Again, I stated "[...] is one of the biggest advantages of CSS". And that is just quite right. Remember the times you had to change your presentational markup for layout changes. I remember people being happy about having CSS and changing formatting in one place then. It is an advantage.

  • Robert Nyman says:

    Jens,

    First, don't get stuck on the example in the IE blog, we're not talking about correct code like using child selectors here.

    The kind of hacks/fixes we use are only the ones really necessary, when we've found no other way to accomplish the same thing; problems like <code>float</code> and <code>margin</code> bugs and hasLayout issues.

    So, we're not promoting using hacks here, it's being the last resort for covering up for web browser bugs.

    When you want to add an extra style sheet that should target every web browser, there's no need to update the references in every file. Instead, import it into your main <acronym title="Cascading Style Sheets">CSS</acronym> file like this: <code>@import url(my-extra-css-file.css );</code>.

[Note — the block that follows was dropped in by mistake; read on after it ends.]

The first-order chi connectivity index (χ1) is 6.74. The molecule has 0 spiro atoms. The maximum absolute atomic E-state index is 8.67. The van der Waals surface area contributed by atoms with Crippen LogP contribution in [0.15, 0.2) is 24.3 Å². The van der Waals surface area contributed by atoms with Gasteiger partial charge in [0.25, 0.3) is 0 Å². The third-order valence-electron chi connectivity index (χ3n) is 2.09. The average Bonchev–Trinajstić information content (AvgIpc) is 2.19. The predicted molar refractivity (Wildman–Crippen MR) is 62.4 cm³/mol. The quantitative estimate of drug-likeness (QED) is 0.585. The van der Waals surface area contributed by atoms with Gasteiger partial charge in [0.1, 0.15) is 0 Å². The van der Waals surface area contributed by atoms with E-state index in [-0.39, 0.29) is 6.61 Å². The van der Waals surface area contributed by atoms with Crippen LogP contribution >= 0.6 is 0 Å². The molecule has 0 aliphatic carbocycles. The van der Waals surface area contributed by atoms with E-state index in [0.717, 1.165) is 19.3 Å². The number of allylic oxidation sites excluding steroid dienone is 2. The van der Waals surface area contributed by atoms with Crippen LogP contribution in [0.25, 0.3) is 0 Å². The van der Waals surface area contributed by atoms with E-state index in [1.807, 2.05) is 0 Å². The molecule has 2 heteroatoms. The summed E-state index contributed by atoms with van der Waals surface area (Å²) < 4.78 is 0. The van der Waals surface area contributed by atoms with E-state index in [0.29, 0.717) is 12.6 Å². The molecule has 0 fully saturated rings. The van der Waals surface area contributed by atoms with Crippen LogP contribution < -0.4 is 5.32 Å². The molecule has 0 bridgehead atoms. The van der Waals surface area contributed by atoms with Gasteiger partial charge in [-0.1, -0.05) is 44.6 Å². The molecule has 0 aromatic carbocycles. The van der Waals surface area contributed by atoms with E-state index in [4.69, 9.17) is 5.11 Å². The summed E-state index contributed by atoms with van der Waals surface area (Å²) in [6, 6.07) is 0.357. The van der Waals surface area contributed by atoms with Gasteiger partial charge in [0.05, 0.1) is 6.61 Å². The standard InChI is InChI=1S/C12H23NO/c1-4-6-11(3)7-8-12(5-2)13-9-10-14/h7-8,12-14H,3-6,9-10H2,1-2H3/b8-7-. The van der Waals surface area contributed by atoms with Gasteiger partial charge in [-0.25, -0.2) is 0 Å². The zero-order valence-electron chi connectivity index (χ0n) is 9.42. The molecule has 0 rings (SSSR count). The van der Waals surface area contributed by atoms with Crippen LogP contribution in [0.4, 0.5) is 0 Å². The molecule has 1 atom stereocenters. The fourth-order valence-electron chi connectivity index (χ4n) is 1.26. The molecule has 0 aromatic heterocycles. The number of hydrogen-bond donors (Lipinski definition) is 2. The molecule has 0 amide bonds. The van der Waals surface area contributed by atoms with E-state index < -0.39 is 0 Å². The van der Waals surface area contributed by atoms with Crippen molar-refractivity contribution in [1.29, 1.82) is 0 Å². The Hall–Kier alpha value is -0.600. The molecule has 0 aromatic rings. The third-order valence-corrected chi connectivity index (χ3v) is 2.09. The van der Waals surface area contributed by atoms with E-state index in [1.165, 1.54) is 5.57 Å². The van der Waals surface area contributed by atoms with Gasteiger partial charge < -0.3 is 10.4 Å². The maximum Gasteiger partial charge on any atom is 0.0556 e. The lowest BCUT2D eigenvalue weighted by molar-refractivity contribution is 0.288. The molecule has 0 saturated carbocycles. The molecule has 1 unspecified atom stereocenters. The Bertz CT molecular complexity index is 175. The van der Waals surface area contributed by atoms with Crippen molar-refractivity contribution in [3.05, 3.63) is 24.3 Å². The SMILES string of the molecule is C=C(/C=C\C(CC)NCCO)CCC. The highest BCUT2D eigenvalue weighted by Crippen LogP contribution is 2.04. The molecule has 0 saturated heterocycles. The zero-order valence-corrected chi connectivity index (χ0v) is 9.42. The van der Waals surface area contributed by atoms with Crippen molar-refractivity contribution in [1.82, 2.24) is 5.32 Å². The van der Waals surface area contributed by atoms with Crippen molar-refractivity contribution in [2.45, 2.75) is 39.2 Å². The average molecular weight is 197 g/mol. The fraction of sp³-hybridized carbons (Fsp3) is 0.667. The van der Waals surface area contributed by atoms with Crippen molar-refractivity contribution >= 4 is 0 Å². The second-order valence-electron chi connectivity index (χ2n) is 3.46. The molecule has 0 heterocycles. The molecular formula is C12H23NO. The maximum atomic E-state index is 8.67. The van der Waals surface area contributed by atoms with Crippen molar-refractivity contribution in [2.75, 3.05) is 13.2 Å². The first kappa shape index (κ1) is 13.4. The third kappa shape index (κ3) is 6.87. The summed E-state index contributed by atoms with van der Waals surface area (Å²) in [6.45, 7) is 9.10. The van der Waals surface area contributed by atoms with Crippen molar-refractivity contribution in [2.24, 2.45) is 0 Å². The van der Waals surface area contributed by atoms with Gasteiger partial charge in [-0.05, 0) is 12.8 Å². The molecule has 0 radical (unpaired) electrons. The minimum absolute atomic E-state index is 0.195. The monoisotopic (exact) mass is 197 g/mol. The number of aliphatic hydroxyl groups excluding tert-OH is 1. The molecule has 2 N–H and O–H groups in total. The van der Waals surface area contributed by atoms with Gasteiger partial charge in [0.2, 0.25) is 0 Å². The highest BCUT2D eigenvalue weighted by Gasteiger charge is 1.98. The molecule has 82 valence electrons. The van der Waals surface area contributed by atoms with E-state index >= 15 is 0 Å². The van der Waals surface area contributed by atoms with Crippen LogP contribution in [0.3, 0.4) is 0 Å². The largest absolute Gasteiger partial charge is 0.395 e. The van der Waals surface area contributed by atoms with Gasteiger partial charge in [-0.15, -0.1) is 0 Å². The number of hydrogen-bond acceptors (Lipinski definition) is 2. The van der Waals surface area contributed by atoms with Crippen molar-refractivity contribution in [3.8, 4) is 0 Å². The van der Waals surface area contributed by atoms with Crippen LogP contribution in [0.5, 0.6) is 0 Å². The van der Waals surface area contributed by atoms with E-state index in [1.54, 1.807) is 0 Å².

• Jens Meiert says:

    Robert,

    no offense meant! ;)

    When you want to add an extra style sheet that should target every web browser, there’s no need to update the references in every file. Instead, import it into your main CSS file [...]

    Of course – I see, there was a misunderstanding: I understood Marco's "print.css" as a "linked" style sheet. [...] Though this might be "a matter of taste", I usually prefer a single style sheet (as long as it does not become too big; at GMX, for example, we decided to create CSS modules to save load time).

  • Robert Nyman says:

    Jens,

    Oh, none taken. Sorry if I sounded a bit harsh, I was tired…. :-)

    And I agree, one <acronym>CSS</acronym> is fine if it's not going to be huge. I've been working on fairly large web sites lately, and then I try to at least split the styles into two files, one for layout purposes and one for fonts (however, the layout one always seem to become the humongous one :-)).

  • Sound advice and the best way to avoid trouble when IE 7 comes into play.

    In addition I tend to comment each rule I add to a hacks stylesheet so that it will make sense what bug I am fixing when I come back to it – particularly if it was one of the more esoteric IE bugs!

  • Robert Nyman says:

    Stuart,

    In addition I tend to comment each rule I add to a hacks stylesheet so that it will make sense what bug I am fixing when I come back to it – particularly if it was one of the more esoteric IE bugs!

    Absolutely, me too! :-)